6.  Attitude is everything
This is probably the most important.  We all think that the stuff we chose to spend our hard earned money on is great.  But when you’re consigning you clothes, shoes, and purses, you basically put your personal style up for inspection.  The buyer at the store is not going to take everything you have to offer.  They just won’t.  And there are many reasons why, the biggest being they have too much of that item already.  Don’t get offended if they don’t take your stuff.  It doesn’t mean that your stuff is bad or ugly, it just means it’s not a good fit for the store right now.  I took me a few tries to get this one.  🙂

7. Quality
Check all your clothes before you head to the store.  No stains, rips or holes.  Clothes, shoes and purses with excessive wear and tear won’t get you anything so save them for a yard sale.

8.  NWT
If you’re an eBay shopper, you know that NWT means “new with tags”.  Translation: never worn.  So, if you have something in your closet with the tags still on it and you’ve decided to get rid of it, keep those tags on!  Consignment stores like never worn stuff.  It sells really well.  It helps the customer see the deal they are getting.  If you have clearance tags on an item, try to remove that part and show the original price for two reasons:  shows the customer how much they are saving and doesn’t let the store know that the item is not that current.  I’ve managed to sell things that were a few years old by doing this (I don’t take the tags off anything until I’m going to use it).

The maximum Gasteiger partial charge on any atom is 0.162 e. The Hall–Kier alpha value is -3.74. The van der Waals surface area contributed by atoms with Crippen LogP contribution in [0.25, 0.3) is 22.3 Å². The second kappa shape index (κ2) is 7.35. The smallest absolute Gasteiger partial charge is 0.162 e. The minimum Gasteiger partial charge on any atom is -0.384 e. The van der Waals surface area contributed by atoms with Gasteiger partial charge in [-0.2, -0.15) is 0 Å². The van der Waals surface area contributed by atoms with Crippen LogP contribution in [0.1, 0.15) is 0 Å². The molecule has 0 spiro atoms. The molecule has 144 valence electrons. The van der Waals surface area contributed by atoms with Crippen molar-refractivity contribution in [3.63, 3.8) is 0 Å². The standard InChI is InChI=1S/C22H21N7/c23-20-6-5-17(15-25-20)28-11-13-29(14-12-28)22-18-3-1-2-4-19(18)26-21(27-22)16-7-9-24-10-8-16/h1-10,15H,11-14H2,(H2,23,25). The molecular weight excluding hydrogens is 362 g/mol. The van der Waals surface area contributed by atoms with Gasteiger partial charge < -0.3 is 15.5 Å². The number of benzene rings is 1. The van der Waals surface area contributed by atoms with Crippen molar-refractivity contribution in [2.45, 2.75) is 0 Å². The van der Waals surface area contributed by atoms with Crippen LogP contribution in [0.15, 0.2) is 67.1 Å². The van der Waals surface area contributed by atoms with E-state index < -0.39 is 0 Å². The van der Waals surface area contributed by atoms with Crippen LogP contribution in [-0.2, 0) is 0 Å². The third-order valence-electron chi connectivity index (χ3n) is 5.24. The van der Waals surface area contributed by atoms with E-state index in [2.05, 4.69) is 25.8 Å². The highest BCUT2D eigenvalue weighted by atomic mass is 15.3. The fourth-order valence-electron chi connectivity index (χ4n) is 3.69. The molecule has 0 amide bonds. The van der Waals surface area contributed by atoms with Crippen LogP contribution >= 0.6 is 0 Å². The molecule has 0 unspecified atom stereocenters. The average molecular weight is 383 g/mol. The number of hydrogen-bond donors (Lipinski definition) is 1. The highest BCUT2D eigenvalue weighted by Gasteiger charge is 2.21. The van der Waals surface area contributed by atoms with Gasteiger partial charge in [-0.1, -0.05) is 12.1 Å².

9.  Know the buyers
I like to see to sell to one girl in particular at my consignment store.  She knows me and knows what to expect when I come in.  She likes my style so she tends to buy a lot of what I bring in.  Get to know the staff if you can.  If you build a relationship with them, it will help you in the long run.

To help you even more, here is the strategy I use for consigning my clothes:

I sell at multiple stores based on what I have.  If I’m getting rid of high-end brands, I consign them at a store that focuses on name brand clothes.  Business clothes are consigned at a different store and almost everything else goes to a ‘juniors’ store.  Unless it’s the high-end brand, I always do cash on the spot.  This way, I don’t have to worry about losing my money if an item doesn’t sell in time.  The one store I do the most business with has a policy that if an item doesn’t sell in 90 days, it’s forfeit to the store.  They say it’s donated, but I know they sell it and get 100% of the money and I get nothing.  Because of this, I only consign my business clothes with them, since they sell well there (they also own the juniors store which offers cash on the spot).

The biggest thing to keep in mind is that whether you consign your clothes or do cash on the spot, you are getting more than you would at a yard sale.  So whatever they don’t end up taking, save it for a yard sale or donate it to Goodwill. If you have an H&M store near you, take the clothes there. They recycle them and you get a 15% off coupon which is basically money in your pocket.

Happy consigning!